MS. 44, quoted by Dr. von Lemm, shows. It has apparently escaped von
Lemm's notice that this story of Dionysius at Baalbek and Athens is
referred to in the first of Amelineau's Contes. A Sa'idic MS. of Lord
Crawford's also deals with this legend.
The Coptic Synaxarium contains many stories of the Diocletian per-
secution ascribed to a certain Julius of Akfahs, a pious jailor who finally
himself suffered martyrdom. He is represented as maintaining a staff of
scribes who wrote down his narratives. The Tawfikieh press has now
issued an Arabic life and martyrdom of S. Damiana and her forty nuns,25
the supposed writer of which, John Bishop of Parallos, whom we meet with
elsewhere (v. Benaudot 146, Synax. 9th Kihak), pretends to draw upon
an authentic story by one of Julius's scribes. The saint's festival,
as here given, 13th Tubeh, is not to be found in the Synaxarium.*
She is however to-day the most popular of female saints in Egypt (v.
Mrs. Butcher's Story I. 12G). The writer's diocese is here called "Burlus
and Az-Za'faran," the latter a town south of the monastery of Al-Maimah
(Makrizi no. 66). S. Damiana is no doubt the reputed founder of the
convent bearing her name still standing to the north of Bellsas and also
mentioned by Makrizi (no. 65) who has the spelling Jamyanah, which to-
day is more frequent than the correct form. It is significant that the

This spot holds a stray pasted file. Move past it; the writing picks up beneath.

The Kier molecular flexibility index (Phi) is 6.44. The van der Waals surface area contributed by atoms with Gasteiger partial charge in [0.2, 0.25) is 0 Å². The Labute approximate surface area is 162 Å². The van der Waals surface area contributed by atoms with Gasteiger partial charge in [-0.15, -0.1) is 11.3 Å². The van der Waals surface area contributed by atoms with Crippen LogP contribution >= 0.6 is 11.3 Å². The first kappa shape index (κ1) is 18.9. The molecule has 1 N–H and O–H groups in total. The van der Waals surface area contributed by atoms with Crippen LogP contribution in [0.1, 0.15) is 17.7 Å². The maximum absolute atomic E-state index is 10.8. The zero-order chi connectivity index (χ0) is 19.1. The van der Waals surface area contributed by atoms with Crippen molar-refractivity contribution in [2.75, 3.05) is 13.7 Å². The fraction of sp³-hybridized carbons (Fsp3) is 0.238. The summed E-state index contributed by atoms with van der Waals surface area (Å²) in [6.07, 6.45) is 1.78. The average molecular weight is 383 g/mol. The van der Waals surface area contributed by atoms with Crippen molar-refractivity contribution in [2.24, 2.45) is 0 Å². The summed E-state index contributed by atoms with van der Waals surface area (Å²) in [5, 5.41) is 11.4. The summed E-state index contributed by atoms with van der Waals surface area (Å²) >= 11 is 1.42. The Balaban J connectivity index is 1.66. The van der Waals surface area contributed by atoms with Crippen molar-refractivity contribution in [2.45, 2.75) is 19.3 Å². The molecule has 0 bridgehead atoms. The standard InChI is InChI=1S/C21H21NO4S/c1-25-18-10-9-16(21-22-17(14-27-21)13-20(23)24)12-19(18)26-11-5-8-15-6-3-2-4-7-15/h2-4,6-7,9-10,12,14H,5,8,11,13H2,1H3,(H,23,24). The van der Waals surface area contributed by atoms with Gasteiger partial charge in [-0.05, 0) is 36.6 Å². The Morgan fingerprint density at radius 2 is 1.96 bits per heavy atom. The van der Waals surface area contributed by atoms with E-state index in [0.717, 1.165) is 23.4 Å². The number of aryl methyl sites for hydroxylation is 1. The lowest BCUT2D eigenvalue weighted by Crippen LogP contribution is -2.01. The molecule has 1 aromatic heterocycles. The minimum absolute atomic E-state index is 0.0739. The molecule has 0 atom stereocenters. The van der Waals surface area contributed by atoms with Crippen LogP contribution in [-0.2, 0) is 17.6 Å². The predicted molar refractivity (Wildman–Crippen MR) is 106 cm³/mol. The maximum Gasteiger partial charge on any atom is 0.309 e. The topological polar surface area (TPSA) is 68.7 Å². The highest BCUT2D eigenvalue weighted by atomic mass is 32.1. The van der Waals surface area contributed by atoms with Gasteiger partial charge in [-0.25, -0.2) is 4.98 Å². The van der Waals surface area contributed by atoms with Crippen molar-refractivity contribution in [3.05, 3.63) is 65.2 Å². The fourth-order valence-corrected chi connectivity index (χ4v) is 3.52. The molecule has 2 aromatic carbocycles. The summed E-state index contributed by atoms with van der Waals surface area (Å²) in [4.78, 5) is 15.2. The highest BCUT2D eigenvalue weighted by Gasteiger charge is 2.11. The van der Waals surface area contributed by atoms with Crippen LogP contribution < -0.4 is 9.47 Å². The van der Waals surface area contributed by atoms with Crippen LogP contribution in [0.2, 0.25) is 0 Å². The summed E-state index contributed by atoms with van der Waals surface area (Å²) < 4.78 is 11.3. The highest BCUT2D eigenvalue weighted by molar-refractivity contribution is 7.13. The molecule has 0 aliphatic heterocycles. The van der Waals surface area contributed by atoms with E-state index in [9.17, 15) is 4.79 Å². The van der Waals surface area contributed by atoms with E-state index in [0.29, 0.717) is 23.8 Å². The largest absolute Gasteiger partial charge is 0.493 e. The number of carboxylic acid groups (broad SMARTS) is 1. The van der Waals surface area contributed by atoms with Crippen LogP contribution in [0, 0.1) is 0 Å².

British Museum MS. of the text is apparently the only one in Europe
and was written in this century without any of the frequent genealogical
pretensions to antiquity. It seems in short not unlikely that the saint is
at best a recently discovered celebrity, brought into notice for obvious
The pilgrim flasks brought from the shrine of S. Mena have come to
light in many and distant localities. De Waal calls attention to a
marble inscription bearing the saint's name, recently found at Salona
(Dalmatia).20 It may have been connected with a statue in a church; it is
difficult to imagine any other employment.
4. Liturgical. Bevillout and Gayet have published collections of Coptic
tomb-stones, many of which commence with invocations to a series of
saints, some biblical, others local and obscure. These "litanies" Prof.
Benigni has collected and analyzed with a view to demonstrating the
prevalence in Egypt of the invocation of saints.27 There certainly can be
no question that the usage was popular, at least from the eighth or
ninth centuries; many liturgical MSS.— all, it is true, from the White
Monastery—put this beyond doubt. And the liturgies then in use go back
* Her festival is however inserted in the small calendar now issued by the Tawfi-
kieh Society. ....... . ....